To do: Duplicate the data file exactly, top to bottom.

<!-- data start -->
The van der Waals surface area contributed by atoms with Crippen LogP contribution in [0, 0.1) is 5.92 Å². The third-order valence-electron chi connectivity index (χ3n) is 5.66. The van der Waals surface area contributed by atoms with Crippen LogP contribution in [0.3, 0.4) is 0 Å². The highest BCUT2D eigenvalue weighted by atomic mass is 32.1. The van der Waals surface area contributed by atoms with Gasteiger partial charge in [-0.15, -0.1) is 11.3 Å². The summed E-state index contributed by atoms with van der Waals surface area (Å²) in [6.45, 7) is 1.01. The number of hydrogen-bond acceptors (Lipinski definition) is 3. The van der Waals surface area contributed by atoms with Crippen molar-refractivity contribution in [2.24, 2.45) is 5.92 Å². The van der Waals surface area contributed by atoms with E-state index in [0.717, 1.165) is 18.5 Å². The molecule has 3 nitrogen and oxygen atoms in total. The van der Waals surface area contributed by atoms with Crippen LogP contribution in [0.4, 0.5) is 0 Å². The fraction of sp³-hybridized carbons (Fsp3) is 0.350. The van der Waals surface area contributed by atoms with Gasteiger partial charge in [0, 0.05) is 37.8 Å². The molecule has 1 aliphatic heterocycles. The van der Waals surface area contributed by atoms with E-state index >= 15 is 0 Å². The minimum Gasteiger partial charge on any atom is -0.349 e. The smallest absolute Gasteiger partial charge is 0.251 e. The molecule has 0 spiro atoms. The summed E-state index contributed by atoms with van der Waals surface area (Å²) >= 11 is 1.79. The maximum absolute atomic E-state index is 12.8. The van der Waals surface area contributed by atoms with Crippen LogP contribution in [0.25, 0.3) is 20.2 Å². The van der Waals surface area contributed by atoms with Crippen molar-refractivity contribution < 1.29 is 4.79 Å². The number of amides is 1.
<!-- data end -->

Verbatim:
The van der Waals surface area contributed by atoms with Crippen LogP contribution in [0, 0.1) is 5.92 Å². The third-order valence-electron chi connectivity index (χ3n) is 5.66. The van der Waals surface area contributed by atoms with Crippen LogP contribution in [0.3, 0.4) is 0 Å². The highest BCUT2D eigenvalue weighted by atomic mass is 32.1. The van der Waals surface area contributed by atoms with Gasteiger partial charge in [-0.15, -0.1) is 11.3 Å². The summed E-state index contributed by atoms with van der Waals surface area (Å²) in [6.45, 7) is 1.01. The number of hydrogen-bond acceptors (Lipinski definition) is 3. The van der Waals surface area contributed by atoms with Crippen molar-refractivity contribution in [2.24, 2.45) is 5.92 Å². The van der Waals surface area contributed by atoms with E-state index in [0.717, 1.165) is 18.5 Å². The molecule has 3 nitrogen and oxygen atoms in total. The van der Waals surface area contributed by atoms with Crippen LogP contribution in [0.4, 0.5) is 0 Å². The fraction of sp³-hybridized carbons (Fsp3) is 0.350. The van der Waals surface area contributed by atoms with Gasteiger partial charge in [0, 0.05) is 37.8 Å². The molecule has 1 aliphatic heterocycles. The van der Waals surface area contributed by atoms with E-state index >= 15 is 0 Å². The minimum Gasteiger partial charge on any atom is -0.349 e. The smallest absolute Gasteiger partial charge is 0.251 e. The molecule has 0 spiro atoms. The summed E-state index contributed by atoms with van der Waals surface area (Å²) >= 11 is 1.79. The maximum absolute atomic E-state index is 12.8. The van der Waals surface area contributed by atoms with Crippen LogP contribution in [0.25, 0.3) is 20.2 Å². The van der Waals surface area contributed by atoms with Crippen molar-refractivity contribution < 1.29 is 4.79 Å². The number of amides is 1.